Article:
The Magic Bullet Theory In The LA Stage Times!

The Magic Bullet Theory

Yes gang, The Magic Bullet Theory, premiering 8pm tomorrow at Sacred Fools Theater, has made the Los Angeles press.

Check out the interview with your occasionally intrepid blogger, my co-writer Terry Tocantins and director JJ Mayes in the LA Stage Times.

As writer Allison Hills suggests, it not only takes a conspiracy to kill JFK but also to write and produce a play about said conspiracy.


(From the LA Stage Times)


 The Magic Bullet Theory of JFK’s Death — Accidental?

by ALISON M. HILLS  |  March 22, 2012

As its name suggests, Sacred Fools Theater specializes in irreverence. For its late- night series Serial Killers, every Saturday night, audience members see five short plays and kill off two. The three surviving plays return the next week with new episodes. Last year’s critically acclaimed Watson started off in Serial Killers, as did the company’s newest playThe Magic Bullet Theory, co-written by Terry Tocantins and Alex Zola and directed by J.J. Mayes.

The Magic Bullet Theory, however, does not just treat murder as a metaphor for what happens to the “killed off” plays in Serial Killers. It takes off on perhaps the most dissected murder in American history — the assassination of President Kennedy.

During an hour-long conversation before a weekday evening rehearsal, director Mayes and co-writers Tocantins and Zola discuss their collaborations on The Magic Bullet Theory — collaborations that they describe as integral to the play’s development and final form.  As the three talk about the play and sip coffee in the theater’s dressing room, their gestures and sentences overlap.

Serial Killers host Tocantins and its co-producer Mayes emphasize that the success of the series depends upon actors’ and directors’ willingness to repeatedly fail in front of and seek inspiration from one another.  This willingness allowed them to transformThe Magic Bullet Theory from a blog post to a full-length play. They argue that the surreal dark comedy that resulted from this collaboration more respectfully represents the assassination than more linear narratives, such as Oliver Stone’s JFK.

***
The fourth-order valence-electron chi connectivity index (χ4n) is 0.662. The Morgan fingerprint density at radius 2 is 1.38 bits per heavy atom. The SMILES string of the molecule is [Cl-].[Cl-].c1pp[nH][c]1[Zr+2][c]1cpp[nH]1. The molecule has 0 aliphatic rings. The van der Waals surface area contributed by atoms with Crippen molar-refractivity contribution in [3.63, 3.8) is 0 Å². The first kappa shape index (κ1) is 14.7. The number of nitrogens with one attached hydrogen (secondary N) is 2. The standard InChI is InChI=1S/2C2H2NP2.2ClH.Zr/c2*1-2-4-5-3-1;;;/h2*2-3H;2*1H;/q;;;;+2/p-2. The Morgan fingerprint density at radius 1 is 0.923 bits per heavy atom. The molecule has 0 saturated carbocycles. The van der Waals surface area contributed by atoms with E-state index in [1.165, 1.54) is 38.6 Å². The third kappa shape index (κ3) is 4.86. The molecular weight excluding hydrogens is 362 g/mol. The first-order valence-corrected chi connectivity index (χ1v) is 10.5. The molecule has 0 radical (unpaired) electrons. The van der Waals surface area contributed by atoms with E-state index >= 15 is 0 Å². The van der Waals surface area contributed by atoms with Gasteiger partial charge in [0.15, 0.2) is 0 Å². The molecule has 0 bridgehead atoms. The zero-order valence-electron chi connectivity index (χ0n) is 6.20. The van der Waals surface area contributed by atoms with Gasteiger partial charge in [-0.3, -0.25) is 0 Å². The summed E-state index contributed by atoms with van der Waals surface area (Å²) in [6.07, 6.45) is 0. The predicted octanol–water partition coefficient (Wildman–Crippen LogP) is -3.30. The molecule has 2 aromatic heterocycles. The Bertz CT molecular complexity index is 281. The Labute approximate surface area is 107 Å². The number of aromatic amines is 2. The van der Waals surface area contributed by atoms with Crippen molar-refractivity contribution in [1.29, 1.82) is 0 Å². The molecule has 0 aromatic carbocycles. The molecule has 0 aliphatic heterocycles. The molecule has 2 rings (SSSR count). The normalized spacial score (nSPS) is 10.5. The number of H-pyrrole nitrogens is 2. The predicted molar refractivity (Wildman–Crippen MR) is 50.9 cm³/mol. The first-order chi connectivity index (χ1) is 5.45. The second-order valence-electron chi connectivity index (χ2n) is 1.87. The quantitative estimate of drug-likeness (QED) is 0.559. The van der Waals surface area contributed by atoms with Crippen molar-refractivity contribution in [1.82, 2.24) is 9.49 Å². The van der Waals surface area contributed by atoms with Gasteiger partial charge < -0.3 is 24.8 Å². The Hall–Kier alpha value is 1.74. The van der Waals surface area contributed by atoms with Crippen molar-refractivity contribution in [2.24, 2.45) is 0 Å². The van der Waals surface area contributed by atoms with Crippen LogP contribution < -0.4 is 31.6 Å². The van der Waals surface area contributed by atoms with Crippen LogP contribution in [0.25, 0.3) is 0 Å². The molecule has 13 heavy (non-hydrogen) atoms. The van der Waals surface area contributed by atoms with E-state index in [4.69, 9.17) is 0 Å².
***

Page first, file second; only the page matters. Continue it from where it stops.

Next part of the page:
From Blog to Stage

Playful experimentation has characterized Zola’s and Tocantins’ collaborations since they met more than 20 years ago. As NYU students, they played together in a band called White Noise. “Which pretty much described the sound we made,” explains Zola, who started his writing career as a music critic for Spin. “We didn’t have a drummer. We had a guy who played garbage cans.” Although their latest collaboration does not have a garbage can percussionist, The Magic Bullet Theory does include equally surprising elements, such as President Kennedy and Jacqueline Kennedy crawling out of a television set to torture Kennedy’s accidental assassin Charlie, played by Tocantins.

The play’s evolution has depended upon collaboration at every stage of its development. It started off as installments for a novella that Zola posted on his blog,The Zola System. When Tocantins read the posts, he thought they would make great Serial Killers episodes. Neither of them had written a play, but they pooled their talents as creative writer and actor to create two episodes for Serial Killers, both of which Mayes directed. Although the audience killed The Magic Bullet Theory after its second episode, several company members encouraged the triad to turn it into a full-length play.

The first draft emerged from a two-day writing jam session between Tocantins and Zola in Zola’s Phoenix apartment. Following advice from LA playwright Erik Patterson, they pushed one another to  “write about the thing that scares the hell out of you.” Because they know each other well and enjoy challenging one another, they could write quickly without censoring themselves.

The two also knew that their director would find and stage the play’s arc by actively collaborating with them and with the cast and crew. Tocantins, from his previous experience with Mayes, repeatedly remarks how he enjoys handing the director challenges: “The fun thing about working with J.J. is that we can write something surreal and kind of schizophrenic, and once we give it to him, when he throws the actors on stage, he can turn that schizophrenic thing into something that has its own loopy arc to it.”  Tocantins and Mayes take turns recalling a favorite moment from rehearsal when Mayes asked Marz Richards, who plays Jack Ruby, to provide 30 more seconds of material:

Tocantins starts the story, “J.J. goes – dude, I need you to do something for 30 seconds between the chick exiting and then Charlie entering–”

Mayes interjects, “and it needs to demonstrate Jack Ruby’s temperament.”

Tocantins finishes the story, “And Marz Richards, this wonderful actor that we have, boom, improvises four different scenes, in four different styles, four different gags, all of them are brilliant, and it’s just about him yelling at the bartender for slicing the limes the incorrect width. It’s something we would never have come up with in the writer room.”